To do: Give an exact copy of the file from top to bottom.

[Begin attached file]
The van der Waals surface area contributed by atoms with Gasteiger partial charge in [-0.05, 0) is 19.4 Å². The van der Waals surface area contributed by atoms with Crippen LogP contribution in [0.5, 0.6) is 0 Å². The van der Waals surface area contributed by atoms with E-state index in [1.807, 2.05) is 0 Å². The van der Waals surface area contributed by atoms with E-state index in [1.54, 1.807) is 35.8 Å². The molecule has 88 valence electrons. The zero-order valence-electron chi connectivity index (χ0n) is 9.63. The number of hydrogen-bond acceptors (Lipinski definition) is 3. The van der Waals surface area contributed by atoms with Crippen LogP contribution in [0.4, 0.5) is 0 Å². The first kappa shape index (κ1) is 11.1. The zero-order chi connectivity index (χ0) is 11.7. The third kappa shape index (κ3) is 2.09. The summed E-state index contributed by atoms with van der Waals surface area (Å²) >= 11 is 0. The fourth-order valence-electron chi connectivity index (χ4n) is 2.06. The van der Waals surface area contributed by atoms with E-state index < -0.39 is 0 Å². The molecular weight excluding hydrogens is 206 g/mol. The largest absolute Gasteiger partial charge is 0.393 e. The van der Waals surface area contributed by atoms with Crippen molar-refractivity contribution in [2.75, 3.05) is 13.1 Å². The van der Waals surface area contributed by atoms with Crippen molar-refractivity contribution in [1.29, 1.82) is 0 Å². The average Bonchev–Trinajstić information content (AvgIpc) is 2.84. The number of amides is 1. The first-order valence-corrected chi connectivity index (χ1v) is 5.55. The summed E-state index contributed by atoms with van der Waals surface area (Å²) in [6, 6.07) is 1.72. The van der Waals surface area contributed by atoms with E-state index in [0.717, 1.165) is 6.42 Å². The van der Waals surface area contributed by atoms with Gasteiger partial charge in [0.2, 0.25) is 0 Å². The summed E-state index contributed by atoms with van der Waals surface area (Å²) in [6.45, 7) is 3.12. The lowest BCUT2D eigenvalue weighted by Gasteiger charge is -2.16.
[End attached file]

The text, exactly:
The van der Waals surface area contributed by atoms with Gasteiger partial charge in [-0.05, 0) is 19.4 Å². The van der Waals surface area contributed by atoms with Crippen LogP contribution in [0.5, 0.6) is 0 Å². The van der Waals surface area contributed by atoms with E-state index in [1.807, 2.05) is 0 Å². The van der Waals surface area contributed by atoms with E-state index in [1.54, 1.807) is 35.8 Å². The molecule has 88 valence electrons. The zero-order valence-electron chi connectivity index (χ0n) is 9.63. The number of hydrogen-bond acceptors (Lipinski definition) is 3. The van der Waals surface area contributed by atoms with Crippen LogP contribution in [0.4, 0.5) is 0 Å². The first kappa shape index (κ1) is 11.1. The zero-order chi connectivity index (χ0) is 11.7. The third kappa shape index (κ3) is 2.09. The summed E-state index contributed by atoms with van der Waals surface area (Å²) >= 11 is 0. The fourth-order valence-electron chi connectivity index (χ4n) is 2.06. The van der Waals surface area contributed by atoms with E-state index < -0.39 is 0 Å². The molecular weight excluding hydrogens is 206 g/mol. The largest absolute Gasteiger partial charge is 0.393 e. The van der Waals surface area contributed by atoms with Crippen molar-refractivity contribution in [2.75, 3.05) is 13.1 Å². The van der Waals surface area contributed by atoms with Crippen molar-refractivity contribution in [1.29, 1.82) is 0 Å². The average Bonchev–Trinajstić information content (AvgIpc) is 2.84. The number of amides is 1. The first-order valence-corrected chi connectivity index (χ1v) is 5.55. The summed E-state index contributed by atoms with van der Waals surface area (Å²) in [6, 6.07) is 1.72. The van der Waals surface area contributed by atoms with E-state index in [0.717, 1.165) is 6.42 Å². The van der Waals surface area contributed by atoms with Gasteiger partial charge in [0.2, 0.25) is 0 Å². The summed E-state index contributed by atoms with van der Waals surface area (Å²) in [6.45, 7) is 3.12. The lowest BCUT2D eigenvalue weighted by Gasteiger charge is -2.16.